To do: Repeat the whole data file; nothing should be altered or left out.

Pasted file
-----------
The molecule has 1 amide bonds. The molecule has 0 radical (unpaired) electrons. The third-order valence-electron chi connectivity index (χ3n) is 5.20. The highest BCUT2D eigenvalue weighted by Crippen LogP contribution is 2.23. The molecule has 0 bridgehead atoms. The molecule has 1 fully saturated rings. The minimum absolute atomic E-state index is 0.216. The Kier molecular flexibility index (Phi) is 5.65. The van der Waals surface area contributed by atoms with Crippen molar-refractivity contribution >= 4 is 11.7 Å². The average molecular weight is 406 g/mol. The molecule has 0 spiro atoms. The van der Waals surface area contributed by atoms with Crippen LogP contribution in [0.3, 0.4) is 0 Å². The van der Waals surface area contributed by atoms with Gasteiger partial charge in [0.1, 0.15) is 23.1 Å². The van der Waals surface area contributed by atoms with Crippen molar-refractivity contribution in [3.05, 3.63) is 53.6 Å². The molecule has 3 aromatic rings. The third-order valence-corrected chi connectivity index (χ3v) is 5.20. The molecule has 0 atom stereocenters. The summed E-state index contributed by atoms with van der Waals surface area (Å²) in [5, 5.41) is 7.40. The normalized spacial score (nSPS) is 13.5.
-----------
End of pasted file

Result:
The molecule has 1 amide bonds. The molecule has 0 radical (unpaired) electrons. The third-order valence-electron chi connectivity index (χ3n) is 5.20. The highest BCUT2D eigenvalue weighted by Crippen LogP contribution is 2.23. The molecule has 0 bridgehead atoms. The molecule has 1 fully saturated rings. The minimum absolute atomic E-state index is 0.216. The Kier molecular flexibility index (Phi) is 5.65. The van der Waals surface area contributed by atoms with Crippen molar-refractivity contribution >= 4 is 11.7 Å². The average molecular weight is 406 g/mol. The molecule has 0 spiro atoms. The van der Waals surface area contributed by atoms with Crippen LogP contribution in [0.3, 0.4) is 0 Å². The van der Waals surface area contributed by atoms with Gasteiger partial charge in [0.1, 0.15) is 23.1 Å². The van der Waals surface area contributed by atoms with Crippen molar-refractivity contribution in [3.05, 3.63) is 53.6 Å². The molecule has 3 aromatic rings. The third-order valence-corrected chi connectivity index (χ3v) is 5.20. The molecule has 0 atom stereocenters. The summed E-state index contributed by atoms with van der Waals surface area (Å²) in [5, 5.41) is 7.40. The normalized spacial score (nSPS) is 13.5.